Palliative Care for Patients with Lung Cancer

If you ever feel pain, stress or discomfort from living with lung cancer, ask your doctor about palliative care. Despite what most people think, palliative care for cancer does not mean hospice. It’s simply just another part of your treatment plan. Whether you’re at home, at the hospital or at RCCA, palliative care can help give you the support you need.

For example, if you’re extremely nauseated after receiving chemotherapy, your doctor can prescribe anti-nausea medication to help. That’s palliative care. Or, you might feel depressed or anxious. Palliative care can help with that, too.

Here are some of the best forms of palliative care for patients with lung cancer.


There are many unpleasant physical side effects of lung cancer and lung cancer treatment. At any given time, a patient may experience:

  • Nausea
  • Vomiting
  • Constipation
  • Loss of appetite
  • Weight loss
  • Pain
  • Discomfort after surgery
  • And more…

Fortunately, doctors can prescribe palliative care to help alleviate these symptoms. Pain medications, nutritional supplements, drugs to help stimulate appetite and other types of medication can help patients with lung cancer.

Airway Treatments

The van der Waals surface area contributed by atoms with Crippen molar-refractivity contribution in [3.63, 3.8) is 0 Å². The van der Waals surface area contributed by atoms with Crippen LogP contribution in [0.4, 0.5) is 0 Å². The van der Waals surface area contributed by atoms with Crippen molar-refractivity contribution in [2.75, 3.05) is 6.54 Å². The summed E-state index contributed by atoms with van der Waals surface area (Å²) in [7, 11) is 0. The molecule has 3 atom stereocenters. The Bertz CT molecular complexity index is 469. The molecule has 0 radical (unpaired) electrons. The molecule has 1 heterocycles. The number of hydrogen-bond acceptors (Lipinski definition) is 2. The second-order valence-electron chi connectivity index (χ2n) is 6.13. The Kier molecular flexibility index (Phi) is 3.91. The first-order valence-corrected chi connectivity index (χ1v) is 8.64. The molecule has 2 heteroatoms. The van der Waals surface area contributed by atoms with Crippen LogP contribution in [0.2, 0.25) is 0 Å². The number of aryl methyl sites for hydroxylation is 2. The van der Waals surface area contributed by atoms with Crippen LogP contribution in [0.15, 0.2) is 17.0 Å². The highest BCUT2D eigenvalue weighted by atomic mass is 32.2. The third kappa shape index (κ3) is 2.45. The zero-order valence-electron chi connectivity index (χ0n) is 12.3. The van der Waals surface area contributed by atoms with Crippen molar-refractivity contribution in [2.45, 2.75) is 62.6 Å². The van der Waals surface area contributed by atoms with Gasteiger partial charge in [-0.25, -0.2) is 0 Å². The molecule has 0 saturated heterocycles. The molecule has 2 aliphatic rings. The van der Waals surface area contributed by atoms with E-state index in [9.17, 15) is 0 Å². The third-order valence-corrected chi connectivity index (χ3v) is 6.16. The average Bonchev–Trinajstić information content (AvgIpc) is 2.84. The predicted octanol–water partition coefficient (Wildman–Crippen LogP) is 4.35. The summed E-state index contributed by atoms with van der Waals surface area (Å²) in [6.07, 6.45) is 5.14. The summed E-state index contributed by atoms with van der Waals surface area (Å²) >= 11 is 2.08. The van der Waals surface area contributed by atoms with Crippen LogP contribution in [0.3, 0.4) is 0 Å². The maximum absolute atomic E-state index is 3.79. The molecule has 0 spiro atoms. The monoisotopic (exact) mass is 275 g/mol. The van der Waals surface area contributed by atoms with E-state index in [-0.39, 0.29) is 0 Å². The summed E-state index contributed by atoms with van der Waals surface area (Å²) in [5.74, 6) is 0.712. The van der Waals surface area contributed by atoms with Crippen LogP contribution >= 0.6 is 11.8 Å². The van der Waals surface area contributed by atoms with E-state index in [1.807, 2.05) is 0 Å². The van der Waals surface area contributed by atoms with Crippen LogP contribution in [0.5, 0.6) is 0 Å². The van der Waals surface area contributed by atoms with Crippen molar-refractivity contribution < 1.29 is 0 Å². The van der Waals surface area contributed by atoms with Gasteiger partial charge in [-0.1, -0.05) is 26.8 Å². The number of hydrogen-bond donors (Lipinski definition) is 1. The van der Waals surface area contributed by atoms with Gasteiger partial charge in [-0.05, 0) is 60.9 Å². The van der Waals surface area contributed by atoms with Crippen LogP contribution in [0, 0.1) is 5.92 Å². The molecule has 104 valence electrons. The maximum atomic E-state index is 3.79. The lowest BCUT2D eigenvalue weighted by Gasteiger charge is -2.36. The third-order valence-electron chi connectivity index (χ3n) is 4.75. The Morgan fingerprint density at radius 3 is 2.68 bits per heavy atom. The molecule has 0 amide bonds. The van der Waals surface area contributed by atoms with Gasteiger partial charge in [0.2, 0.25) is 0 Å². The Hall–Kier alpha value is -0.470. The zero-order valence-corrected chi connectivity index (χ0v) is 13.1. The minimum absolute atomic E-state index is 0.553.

It becomes difficult for many patients with lung cancer to breathe. They may experience shortness of breath. Their airway may become obstructed or there may be fluid in the lungs. Some ways to manage these symptoms include, but are not limited to:

  • Stents to hold open the airways
  • Steroids to reduce swelling
  • Oxygen therapy
  • Portable oxygen tanks
  • Drugs to control blood clots


It’s normal for anyone dealing with cancer to feel mentally and emotionally stressed. Depression and anxiety can start to affect their outlook on life. They may even feel guilty. Some patients with lung cancer might struggle as they come to terms with the idea that their smoking habit likely caused this to happen. But they don’t have to deal with these feelings alone. Counseling is always available and support groups often help, as well.

Chemotherapy and Radiation

Sometimes chemotherapy and radiation are prescribed as a way to manage symptoms. They might not be able to cure the disease, but they can help improve a patient’s quality of life and even extend his or her life.

No matter what form of palliative care for lung cancer you or your loved one needs, trust that RCCA will be there to help. Be sure to discuss any concerns you have at your next appointment.